This Sunday Elder Music column was launched in December of 2008. By May of the following year, one commenter, Peter Tibbles, had added so much knowledge and value to my poor attempts at musical presentations that I asked him to take over the column. He's been here each week ever since delighting us with his astonishing grasp of just about everything musical, his humor and sense of fun. You can read Peter's bio here and find links to all his columns here.
Continuing the devilish theme from two weeks ago - after all, he wrote a lot of good songs - I give you today's music dedicated to him.
"The devil made me do it the first time, the second time I done it on my own." So said Billy Joe Shaver in his song Black Rose. I'll start with that very song, but not Billy Joe's version. I prefer WAYLON JENNINGS singing it.
But then, Waylon was one of the finest song stylists who ever pulled on a black hat and a Fender Telecaster.
I wasn't familiar with WADE RAY until I started searching through my music for songs for this topic. (There's still stuff there I don't know about, I just need the right topic to bring it to light.)
Wade started out on the vaudeville circuit and later was a fiddle-playing, western swing band leader rather like Bob Wills but Wade was a far better singer.
He became a member of Willie Nelson's touring band when they met at the Grand Ole Opry in the sixties. He died in 1998 at age 85. He performs Let Me Go, Devil, which sounds suspiciously like another song.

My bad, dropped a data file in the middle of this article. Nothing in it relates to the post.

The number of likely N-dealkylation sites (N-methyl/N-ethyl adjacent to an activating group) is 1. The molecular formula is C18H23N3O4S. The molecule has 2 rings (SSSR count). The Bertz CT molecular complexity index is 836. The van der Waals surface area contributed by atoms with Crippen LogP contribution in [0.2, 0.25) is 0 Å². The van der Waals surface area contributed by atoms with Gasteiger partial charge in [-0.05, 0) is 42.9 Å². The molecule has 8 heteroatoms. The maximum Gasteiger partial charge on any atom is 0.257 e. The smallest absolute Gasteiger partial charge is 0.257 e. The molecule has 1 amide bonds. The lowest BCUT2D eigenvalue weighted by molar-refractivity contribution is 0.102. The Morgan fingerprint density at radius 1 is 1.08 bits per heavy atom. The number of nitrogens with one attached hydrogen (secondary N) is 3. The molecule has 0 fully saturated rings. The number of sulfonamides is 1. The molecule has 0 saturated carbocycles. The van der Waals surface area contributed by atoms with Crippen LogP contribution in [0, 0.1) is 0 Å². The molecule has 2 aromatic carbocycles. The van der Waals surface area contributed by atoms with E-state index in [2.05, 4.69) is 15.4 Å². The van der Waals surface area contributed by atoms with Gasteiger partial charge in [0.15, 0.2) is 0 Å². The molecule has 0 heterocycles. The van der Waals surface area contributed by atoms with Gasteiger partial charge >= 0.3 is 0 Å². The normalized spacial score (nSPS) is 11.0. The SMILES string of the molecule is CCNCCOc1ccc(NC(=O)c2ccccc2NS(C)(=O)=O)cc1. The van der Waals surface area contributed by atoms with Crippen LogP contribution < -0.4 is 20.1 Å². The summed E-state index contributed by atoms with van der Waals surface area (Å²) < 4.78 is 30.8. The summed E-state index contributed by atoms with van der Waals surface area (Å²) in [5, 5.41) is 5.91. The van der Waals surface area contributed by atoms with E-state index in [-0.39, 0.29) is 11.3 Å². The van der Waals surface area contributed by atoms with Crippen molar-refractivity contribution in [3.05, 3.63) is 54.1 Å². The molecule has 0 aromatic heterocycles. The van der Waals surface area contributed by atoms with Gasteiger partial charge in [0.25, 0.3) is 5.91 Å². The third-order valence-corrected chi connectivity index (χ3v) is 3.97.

MARTY ROBBINS is always welcome in one of my columns. Indeed, I've devoted a whole column to him way back in the mists of blog time.
There are a few songs called Devil Woman or something similar. This is the pick of them. But then, I would say that, wouldn't I?
I had quite a few choices for the song Between the Devil and the Deep Blue Sea. After listening to them all I decided on GERRY MULLIGAN.
This is from his early quartet that included Chet Baker on the trumpet. On this track we also have ANNIE ROSS singing.
KRIS KRISTOFFERSON has a couple of devil songs I could have chosen.
My selection amounted to little more than tossing a coin. Okay, I didn't actually do that but the choice didn't involve too much soul searching, dedicated listening or the like.
The song I selected is The Silver Tongued Devil and I, from the album of the same name.
Given the topic, the LOUVIN BROTHERS are an automatic inclusion.
They really had a thing about all this sort of thing. The Louvins’ song is called Santa is Real. Oh, hang on, that should be Satan is Real – an easy mistake to make about a couple of mythical characters whose names are so similar.
Well, they certainly told me. I really have to avoid being unneighborly or I could be in real trouble.
From the ridiculous to the sublime. Here's MILES DAVIS.
No messing around, Miles plays Devil May Care from his “Quiet Nights” album.
She's a devil in disguise, you can see it in her eyes. You can't say it plainer than that. The ones who are saying it are the FLYING BURRITO BROTHERS.
This was a group who, at the time of recording the next song, had more members of The Byrds in the group than The Byrds did in theirs. There's no devil in the title, but as you have already seen, he turns up in the song. Christine's Tune.
Even THE BEATLES got into the act.
This is a very early song of theirs, Devil in Her Heart.
I ended the first column on this topic with Charlie Daniels' song, The Devil Went Down to Georgia. It's appropriate that I should end this one with an homage to that song.
The homagers (I just made up that word) are the SENSITIVE NEW AGE COWPERSONS.
The Cowpersons come from about as far away from civilisation as it's possible without getting wet. That is, they're from Fremantle which is a suburb of Perth (Western Australia) that likes to pretend that it's not a suburb of Perth.
Their song is Doc Met the Devil.